The impact of sound on matter has been studied. Dr. Hans Jenny spent thousands of hours experimenting on the effects of different frequencies on inorganic substances, such as plastic, dust, etc. In the hundreds of photographs he and his staff took, these materials come to look like marine life, bacteria, human organs, and other living, breathing creations while under the influence of the vibrations.

There have been many studies on the impact of sound on human health as well. For instance, Dr. Norman Weinberger, research professor in neurobiology and behavior at the University of California, Irvine, cites studies showing that passive musical involvement can reduce the release of stress hormones in various circumstances, including some types of pre-surgical anxiety; decrease distress in newborns and in certain cases, reduce the length of hospital stays.  [“The Musical Hormone”, MRN, Fall 1997, IV (2)].

Dr. Weinberger also explains, “Perhaps the most unexpected use of music in therapy is in a highly passive and unique situation, that of comatose patients who have uncontrollable epilepsy, that is, brain seizures, even while they are unconscious. Playing classical music reduces the incidence of brain seizures.” [“The Powers of Music: A Treatment for Epilepsy?”, MRN, Fall 1998, V (3)].

So what about unavoidable sounds that grate on our nerves? As a fairly sound-sensitive person, I’ve coped with this in various ways. If I try to ignore the offending noise, I tend to become more aware of it and increasingly irritated. When I pay attention to something else, something more important to me, it becomes a non-issue. I can also block annoying sounds with ones I prefer. For instance, when a nearby warm weather outdoor party goes late into the night, my best antidote is playing a recording of ocean sounds loud enough to cover the partiers’ noise – I actually sleep better with it on!

Recently, I was on a conference call for a silent group meditation when a car horn began going off outside. I felt disturbed, then brought my attention back to the focus of the meditation, without trying to wish the sound away. Within seconds, I spontaneously began experiencing the sound as Gabriel’s horn and blissfully soaked it in.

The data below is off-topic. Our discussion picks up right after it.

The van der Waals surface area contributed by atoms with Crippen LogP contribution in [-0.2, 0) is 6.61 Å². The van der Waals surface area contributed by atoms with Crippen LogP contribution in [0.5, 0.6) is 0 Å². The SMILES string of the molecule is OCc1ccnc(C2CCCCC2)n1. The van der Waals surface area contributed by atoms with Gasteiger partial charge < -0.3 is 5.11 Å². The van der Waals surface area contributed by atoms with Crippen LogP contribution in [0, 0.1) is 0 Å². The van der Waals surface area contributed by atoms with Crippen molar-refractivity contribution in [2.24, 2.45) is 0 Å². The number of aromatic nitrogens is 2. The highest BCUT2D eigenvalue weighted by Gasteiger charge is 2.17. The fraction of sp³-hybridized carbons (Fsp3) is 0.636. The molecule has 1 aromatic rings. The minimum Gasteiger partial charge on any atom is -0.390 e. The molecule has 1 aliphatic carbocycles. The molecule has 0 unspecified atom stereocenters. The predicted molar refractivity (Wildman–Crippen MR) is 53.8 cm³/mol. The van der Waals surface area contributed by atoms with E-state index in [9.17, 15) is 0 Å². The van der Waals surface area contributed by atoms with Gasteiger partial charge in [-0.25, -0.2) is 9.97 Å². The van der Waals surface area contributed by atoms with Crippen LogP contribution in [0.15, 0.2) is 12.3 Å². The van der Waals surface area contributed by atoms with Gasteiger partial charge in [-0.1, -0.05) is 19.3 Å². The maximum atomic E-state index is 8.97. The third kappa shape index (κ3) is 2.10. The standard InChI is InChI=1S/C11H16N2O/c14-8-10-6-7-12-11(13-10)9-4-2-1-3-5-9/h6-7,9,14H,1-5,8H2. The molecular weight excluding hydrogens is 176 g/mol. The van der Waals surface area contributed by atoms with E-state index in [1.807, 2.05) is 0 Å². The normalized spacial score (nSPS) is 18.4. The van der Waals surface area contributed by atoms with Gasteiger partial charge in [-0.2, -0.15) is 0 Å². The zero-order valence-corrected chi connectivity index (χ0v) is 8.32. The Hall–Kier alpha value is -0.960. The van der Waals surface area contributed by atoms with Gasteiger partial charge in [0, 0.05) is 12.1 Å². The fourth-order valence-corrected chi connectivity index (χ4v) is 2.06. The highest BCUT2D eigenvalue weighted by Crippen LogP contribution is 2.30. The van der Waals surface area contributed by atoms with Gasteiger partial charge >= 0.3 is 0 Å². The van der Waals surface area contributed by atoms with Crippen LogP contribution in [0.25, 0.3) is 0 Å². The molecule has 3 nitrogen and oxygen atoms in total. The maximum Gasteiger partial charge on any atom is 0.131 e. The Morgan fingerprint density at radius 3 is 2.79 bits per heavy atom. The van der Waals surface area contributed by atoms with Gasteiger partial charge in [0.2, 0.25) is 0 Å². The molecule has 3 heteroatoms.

I am not always in such an ecstatic state of mind, and I’m guessing you’re probably not either. Thankfully, there are many more enjoyable and therapeutic sounds we can choose in creating our auditory environment. Take some time to notice how your body and mind feel when you hear wind chimes, waterfalls, rock ’n roll, classical, therapeutic and other forms of music. Pay attention to what kinds of sounds serve you in different situations. And consider increasing your exposure to them. You just might reap the pleasures of more sound physical, mental, emotional, spiritual health.

Marquette resident Roslyn Elena McGrath has been sharing healing arts since 1996. She has am M.A. in Painting and a B.S. in Art Education from the State University of New York, New Paltz, and has published well being-focused periodicals, including this magazine, since 2002. 

Sources:

Music and Sound in the Healing Arts, John Beaulieu, Station Hill Press, 1987

Being & Vibration, Joseph Rael, Council Oak Books, 1993

Return to Harmony, Nicole LaVoie, Sound Wave Energy Press, 1998

Healing Sounds: The Power of Harmonics, Jonathan Goldman, Element Inc., 1992

MuSICA, the Music & Science Information Computer Archive, www.musica.uci.edu/index.html

From Health & Happiness U.P. Magazine, Fall 2010

Leave a comment

Filed under Sound Healing, Sound Health, Uncategorized